16a The ability to retire with financial security is a goal for millions of people across the globe. Though people may stop working in retirement, many of their existing bills, and even some new ones, will still need to be paid.

Retirement is often imagined as a time of unbridled financial freedom, but that’s only possible when individuals, including young professionals, prioritize planning for the day when they call it quits.

Retirement accounts and plans are a popular way to save for life after working. Individuals have various retirement plan options at their disposal, and each is unique in its own way.

An Individual Retirement Account is a tax-advantaged way to save for retirement. Anyone with earned income can open an IRA. Money deposited into an IRA cannot be withdrawn prior to account holders reaching 59.5 years of age without incurring a steep tax penalty of 10%.

There are limits to how much individuals can deposit into an IRA. In addition, there are different types of IRAs, including traditional IRAs, Roth IRAs, Payroll Deduction IRAs, and SIMPLE IRAs.

Each has its rules regarding taxes, eligibility and withdrawals, and individuals are urged to discuss which type of IRA is best for them with a financial professional. A 401(k) is another tax-advantaged retirement account typically offered through an employer, though self-employed individuals can enroll in a Solo 401(k) plan.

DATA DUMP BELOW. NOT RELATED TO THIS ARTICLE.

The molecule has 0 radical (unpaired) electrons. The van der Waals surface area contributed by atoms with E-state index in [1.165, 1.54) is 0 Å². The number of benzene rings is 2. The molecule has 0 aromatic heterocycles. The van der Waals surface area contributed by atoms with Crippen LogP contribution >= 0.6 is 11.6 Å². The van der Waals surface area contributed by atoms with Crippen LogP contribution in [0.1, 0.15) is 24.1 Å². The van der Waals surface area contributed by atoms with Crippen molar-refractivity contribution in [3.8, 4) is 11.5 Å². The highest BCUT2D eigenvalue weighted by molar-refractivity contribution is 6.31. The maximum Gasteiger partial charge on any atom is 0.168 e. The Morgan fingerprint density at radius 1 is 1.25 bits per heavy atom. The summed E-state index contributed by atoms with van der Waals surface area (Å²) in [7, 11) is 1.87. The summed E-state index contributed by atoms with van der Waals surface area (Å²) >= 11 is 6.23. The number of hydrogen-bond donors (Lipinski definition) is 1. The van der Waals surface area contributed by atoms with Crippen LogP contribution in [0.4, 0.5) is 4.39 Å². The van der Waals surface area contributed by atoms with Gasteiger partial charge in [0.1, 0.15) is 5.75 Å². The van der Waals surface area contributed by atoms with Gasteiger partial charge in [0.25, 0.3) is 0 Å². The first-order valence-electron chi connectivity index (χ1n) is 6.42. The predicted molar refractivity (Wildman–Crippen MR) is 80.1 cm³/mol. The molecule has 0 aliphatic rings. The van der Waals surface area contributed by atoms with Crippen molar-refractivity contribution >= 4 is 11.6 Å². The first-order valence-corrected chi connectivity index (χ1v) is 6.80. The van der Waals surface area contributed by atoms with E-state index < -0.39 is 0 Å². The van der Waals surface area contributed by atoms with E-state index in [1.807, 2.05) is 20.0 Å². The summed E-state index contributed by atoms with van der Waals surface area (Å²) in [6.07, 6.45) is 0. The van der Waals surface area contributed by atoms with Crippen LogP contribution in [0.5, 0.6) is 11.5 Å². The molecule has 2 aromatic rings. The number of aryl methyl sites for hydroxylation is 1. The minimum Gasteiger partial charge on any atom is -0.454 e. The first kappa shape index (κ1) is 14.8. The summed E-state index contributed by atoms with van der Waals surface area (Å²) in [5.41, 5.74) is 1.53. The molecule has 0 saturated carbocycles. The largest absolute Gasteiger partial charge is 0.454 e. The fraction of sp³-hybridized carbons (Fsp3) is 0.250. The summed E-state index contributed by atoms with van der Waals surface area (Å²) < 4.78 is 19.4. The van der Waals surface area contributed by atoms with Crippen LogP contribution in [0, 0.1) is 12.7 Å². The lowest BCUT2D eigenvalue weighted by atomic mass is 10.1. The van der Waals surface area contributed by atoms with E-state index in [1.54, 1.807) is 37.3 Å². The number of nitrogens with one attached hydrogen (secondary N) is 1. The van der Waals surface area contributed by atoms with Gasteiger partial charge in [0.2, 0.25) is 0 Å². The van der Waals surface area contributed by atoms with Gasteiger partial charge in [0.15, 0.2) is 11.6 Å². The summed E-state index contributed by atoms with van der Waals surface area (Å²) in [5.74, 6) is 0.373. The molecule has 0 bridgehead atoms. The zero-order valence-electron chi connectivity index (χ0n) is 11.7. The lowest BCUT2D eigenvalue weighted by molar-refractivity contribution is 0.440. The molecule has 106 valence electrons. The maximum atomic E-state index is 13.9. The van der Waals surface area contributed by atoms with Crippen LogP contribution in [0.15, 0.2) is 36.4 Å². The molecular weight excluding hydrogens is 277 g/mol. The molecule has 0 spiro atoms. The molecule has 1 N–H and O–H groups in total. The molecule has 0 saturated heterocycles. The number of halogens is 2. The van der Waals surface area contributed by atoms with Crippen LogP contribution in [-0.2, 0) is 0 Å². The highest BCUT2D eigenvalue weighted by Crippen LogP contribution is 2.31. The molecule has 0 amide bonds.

When enrolled in a 401(k) plan, employees will have a portion of each paycheck direct deposited into a long-term investment account. Contributions to a 401(k) are made pre-tax, which saves account holders a considerable sum of money so long as they continue to make contributions. One significant advantage to 401(k) plans is that many employers will match contributions up to a certain percentage.

For example, some may match up to 2%, so employees who contribute 2% or more will actually be depositing no less than 4% of their income each week into their 401(k) accounts. Perhaps most beneficial is that employer matches do not count toward the annual 401(k) contribution limits.

A Simplified Employee Pension Plan is typically established by a small business owner or self-employed individual. However, small business owners can set them up for their employees as well. Contributions to an SEP will reduce taxable income, and the money will grow tax-deferred.

Individuals enrolled in an SEP will only pay taxes on the money upon withdrawal. One of the advantages to an SEP is it has significantly higher contribution limits. However, SEPs are employer contribution only, so they rely a lot on employers’ available cash.

No retirement accounts are the same. Individuals are urged to conduct their own research and choose the plan that best suits their needs.

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